Dispersed camping along the beach of Lake Powell. Price when the entry is manned is $44 ($30 day use plus $14 camping fee). Camp anywhere along the beach, but be cautious of getting stuck in the sand, and bring some recovery gear. Flushable pit toilets are available, but you may end up pretty far away from them. Watch out for wind storms, as they come up quickly and will turn tents, awnings, and sun shades into pretzles.
The dispersed layout is awesome, but has almost zero cover for any tent campers. Especially if youd like to camp next to the lake, which is the basic appeal of being there. Also beware of sand. Saw a car up past the door in a dune, stuck.
The views are great, the water is extremely nice, and the vault toilets are good and plenty in number.
The weather can be unpredictable. Things were going great until 40+ mph winds came through in a snap and lasted all night. We were blasted by sand and wind, then came rain for hours, and temps dropping fast and into low 40's. Piles of sand in the tent, sleeping bags, and every orafice of our bodies. It was brutal. Sunshade poles were bent into multiple U shapes and ruined. Tent held strong, but we did not. Saw clouds building on horizon the same as it had the day prior and we decided to make our escape quickly. The weather that day had a 20% chance of precipitation and no mention of high winds. So again, beware.
If perfect weather, things could have be totally different- But really when is that ever the case?
We spent the day touring Antelope Canyon nearby and had a long drive ahead the next day. We had no plans to stay anywhere, so we pulled down to Lone Rock Beach campground.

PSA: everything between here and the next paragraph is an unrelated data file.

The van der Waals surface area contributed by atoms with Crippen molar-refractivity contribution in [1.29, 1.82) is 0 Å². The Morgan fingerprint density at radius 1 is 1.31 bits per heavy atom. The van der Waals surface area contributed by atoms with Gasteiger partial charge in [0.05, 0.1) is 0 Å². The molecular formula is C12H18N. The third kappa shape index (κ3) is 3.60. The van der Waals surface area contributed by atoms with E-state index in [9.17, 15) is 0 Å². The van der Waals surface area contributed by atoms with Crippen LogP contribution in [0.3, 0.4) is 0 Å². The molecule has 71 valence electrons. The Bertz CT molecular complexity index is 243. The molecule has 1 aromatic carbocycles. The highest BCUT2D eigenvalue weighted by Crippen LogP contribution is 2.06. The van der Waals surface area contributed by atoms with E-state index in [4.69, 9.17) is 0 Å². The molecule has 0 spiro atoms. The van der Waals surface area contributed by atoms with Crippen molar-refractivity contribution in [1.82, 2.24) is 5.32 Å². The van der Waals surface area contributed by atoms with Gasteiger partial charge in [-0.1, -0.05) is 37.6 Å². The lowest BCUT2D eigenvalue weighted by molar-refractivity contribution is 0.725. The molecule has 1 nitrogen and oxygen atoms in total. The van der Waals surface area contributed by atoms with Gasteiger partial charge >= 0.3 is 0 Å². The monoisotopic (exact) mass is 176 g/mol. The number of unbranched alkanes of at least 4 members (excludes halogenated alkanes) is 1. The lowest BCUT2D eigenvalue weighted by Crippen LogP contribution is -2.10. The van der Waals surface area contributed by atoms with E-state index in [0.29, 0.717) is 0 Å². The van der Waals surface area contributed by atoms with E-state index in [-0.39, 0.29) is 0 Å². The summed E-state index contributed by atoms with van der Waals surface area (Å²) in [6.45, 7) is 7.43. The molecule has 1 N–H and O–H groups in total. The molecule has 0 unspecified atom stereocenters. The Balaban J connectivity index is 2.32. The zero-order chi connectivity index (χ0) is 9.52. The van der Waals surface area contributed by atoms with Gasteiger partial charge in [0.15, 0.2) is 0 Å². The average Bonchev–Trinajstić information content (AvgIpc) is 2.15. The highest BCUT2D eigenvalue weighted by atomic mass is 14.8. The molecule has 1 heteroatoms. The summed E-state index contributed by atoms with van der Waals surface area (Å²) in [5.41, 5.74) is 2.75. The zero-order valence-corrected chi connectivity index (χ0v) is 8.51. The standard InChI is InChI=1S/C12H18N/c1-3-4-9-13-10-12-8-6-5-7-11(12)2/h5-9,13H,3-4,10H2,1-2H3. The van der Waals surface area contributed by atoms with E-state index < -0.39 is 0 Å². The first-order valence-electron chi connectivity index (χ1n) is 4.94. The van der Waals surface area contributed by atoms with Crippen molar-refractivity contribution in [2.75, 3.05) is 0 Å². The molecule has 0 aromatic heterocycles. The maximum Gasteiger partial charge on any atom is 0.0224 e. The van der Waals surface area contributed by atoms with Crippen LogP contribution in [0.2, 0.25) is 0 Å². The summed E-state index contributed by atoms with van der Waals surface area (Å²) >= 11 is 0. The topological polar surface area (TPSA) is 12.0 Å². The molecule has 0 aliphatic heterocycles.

There are lots of dispersed camp spots in the dunes and bushes along the road down to the water. There is also a typical state park type bathroom. You can drive along the beach in the hard pack and camp wherever you want though. We drove the van right up to the water. There were a couple strange toilets, think double metal portable units with a large base and stairs. If you were disabled, it would be wise to camp closer to the the bathroom building. These were a steep couple steps up, and no light. Bring your own.
It was raining when we arrived. The next morning dawned beautiful and warm so we were able to appreciate the splendor of the canyon. I hear summer and weekends can be a crazy paty zone, but here in April, it was quiet and nice.
The campground is right on lake powell and there are no reservations so be sure to get there early for a good spot. Camping is in the sand, but it is pretty hard, if you are planning on sleeping on the ground. The bathrooms are actually pretty nice and well maintained for a primitive site
This campground is part of Glen Canyon National rec area. It costs $14 (even in the off-season, apparently). Not sure it's worth that given that in the winter all but a few of the vault toilets are closed, but it's a nice, open space with a pleasant view of the lake and "Lone Rock". You can build a campfire right on the beach, and while we were here (early March) it was very uncrowded--just a few other campers spread out in the vast, open space. We have a 2wd and it did fine on the sand, just don't go careening off the edge of the drop-off into deeper sand unless you are confident your vehicle can handle it. Only about 20 minutes from Page, so convenient if you're looking to stay in the area for a day or so.
Dry camping next to Lake Powell. Boating,fishing and rzr riding.